"Bibi's plan is crushing society - it's pushing Israel into an economic and social abyss," cry the huge advertisements in the newspapers signed by academics. They explain that the plan is a "revolution of the tycoons, an eradication of the remnants of the welfare state, and [a way of] pushing lower classes beneath the poverty line."
This is a type of socialist rhetoric that, had it been published before the 1990s, so be it. But now, following the collapse of the Soviet Union and its offshoots, the time has come for these academics to get a grip on reality. What do they want? The "equality" that existed in Romania? The past "wealth" of Albania? The "joie de vivre" that the lucky North Koreans still enjoy?
The victory of the free economy over the kind that is managed from above is playing heavy on them. They are unwilling to understand that the main reasons for the large wage differences in Israel today, for the poverty and the discrimination, are, in fact, their socialist ways.
The Histadrut labor federation has never allowed for any streamlining, changes, dismissals, or reshuffling within the public sector and has thus paralyzed this sector altogether. The Histadrut has never stood up for the weak; its main priority has always been the strong, the workers of the large monopolies - and by protecting them, the Histadrut widens the gaps in the public sector.
Consequently, we now boast the largest public sector of all 21 countries of the Organization for Economic Cooperation and Development (OECD), managing even to outstrip Sweden (see graph). Isn't it time to stop before the system simply caves in?
Take the universities, for example. They are one of the most inefficient incubators in the country; nothing has changed in them for decades. The same is true of the education system. Despite its huge budget, the system is failing: Students' achievements are on a downslide and a school principal cannot reward a good teacher because the Teachers' Union enforces absolute uniformity. The health system is inefficient, too. It suffers from a great deal of redundancy, and when the the Finance Ministry proposes terminating the 600 superfluous well-baby clinics and handing over infant care to the health maintenance organizations, all hell breaks loose.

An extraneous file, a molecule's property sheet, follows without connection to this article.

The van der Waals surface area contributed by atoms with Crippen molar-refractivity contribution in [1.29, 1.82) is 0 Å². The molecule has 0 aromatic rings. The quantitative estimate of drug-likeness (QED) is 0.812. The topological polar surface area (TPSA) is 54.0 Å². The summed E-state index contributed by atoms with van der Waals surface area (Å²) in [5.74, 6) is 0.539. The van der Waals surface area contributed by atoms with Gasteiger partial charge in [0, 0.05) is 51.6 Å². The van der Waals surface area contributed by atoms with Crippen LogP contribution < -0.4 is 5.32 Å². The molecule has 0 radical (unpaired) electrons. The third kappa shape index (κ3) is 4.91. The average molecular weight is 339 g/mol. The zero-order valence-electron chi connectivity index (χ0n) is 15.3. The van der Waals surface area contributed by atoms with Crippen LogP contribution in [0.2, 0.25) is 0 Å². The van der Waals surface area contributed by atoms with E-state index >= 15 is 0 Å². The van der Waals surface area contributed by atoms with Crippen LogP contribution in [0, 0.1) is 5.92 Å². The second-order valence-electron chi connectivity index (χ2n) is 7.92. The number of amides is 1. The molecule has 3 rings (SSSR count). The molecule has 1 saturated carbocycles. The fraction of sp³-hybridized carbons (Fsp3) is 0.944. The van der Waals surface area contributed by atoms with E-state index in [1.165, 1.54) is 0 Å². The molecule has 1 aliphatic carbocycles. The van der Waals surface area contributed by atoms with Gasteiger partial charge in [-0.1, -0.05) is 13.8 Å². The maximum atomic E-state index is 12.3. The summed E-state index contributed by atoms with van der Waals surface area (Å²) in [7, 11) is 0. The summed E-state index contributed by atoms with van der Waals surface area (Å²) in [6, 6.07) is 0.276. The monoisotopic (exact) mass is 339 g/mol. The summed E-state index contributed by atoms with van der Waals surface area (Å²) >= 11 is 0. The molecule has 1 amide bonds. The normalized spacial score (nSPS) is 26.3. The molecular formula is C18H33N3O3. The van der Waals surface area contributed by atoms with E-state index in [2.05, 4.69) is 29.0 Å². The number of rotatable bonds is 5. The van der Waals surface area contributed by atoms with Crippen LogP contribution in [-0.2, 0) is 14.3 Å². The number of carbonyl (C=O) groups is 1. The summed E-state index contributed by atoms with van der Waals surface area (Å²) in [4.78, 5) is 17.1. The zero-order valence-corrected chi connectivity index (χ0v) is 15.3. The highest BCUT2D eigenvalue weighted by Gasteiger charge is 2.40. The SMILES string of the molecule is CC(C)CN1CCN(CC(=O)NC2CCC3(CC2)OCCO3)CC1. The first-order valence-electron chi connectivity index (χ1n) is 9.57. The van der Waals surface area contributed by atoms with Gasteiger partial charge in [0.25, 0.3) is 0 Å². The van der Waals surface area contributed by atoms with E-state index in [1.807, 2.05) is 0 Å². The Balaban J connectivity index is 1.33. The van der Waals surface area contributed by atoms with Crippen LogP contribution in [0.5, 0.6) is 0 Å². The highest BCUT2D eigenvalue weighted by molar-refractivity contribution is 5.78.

The academics who have signed the ads are blindly following the Histadrut - understandable, as academia is the only system that offers irrevocable tenure. But this is the same Histadrut that doesn't even pay its own employees on time, that has already fired thousands and intends to fire many more. This is the same Histadrut that has brought the pension funds to the brink of bankruptcy due to corrupt management that allowed the labor federation's apparatchiks and the organization's political activity to be financed with the money of those saving for their pensions. Does this deserve protection too? Can't these learned people put two and two together?
They oppose any privatization, be it of El Al, the Israel Electric Corporation, the Mekorot national water authority, the oil refineries (Bazan), Bank Leumi or Bezeq. As far as they are concerned, the state can go on running everything, because the state is the best manager.
Fact: Note the El Al losses as opposed to the huge success of British Airways following the latter's privatization by Margaret Thatcher. Second fact: Remember the long wait for a telephone line (200,000 people waited five to eight years) when Bezeq was part of the Postal Authority?
They also oppose the unification of superfluous local authorities whose principal function is to exact municipal taxes (arnona) from the public? They oppose merging income tax with National Insurance. They are in favor of the bureaucracy.
They were against the opening up of the Israeli economy to competition from imports. Had it been up to them, Israel wouldn't have seen the development of a high-tech industry, for which the fundamental basis for development was the process of globalization they so despise. As far as they are concerned, we should be busying ourselves to this very day with exporting oranges and sewing shirts, until we reach abject and equal poverty - except among the academics, of course.
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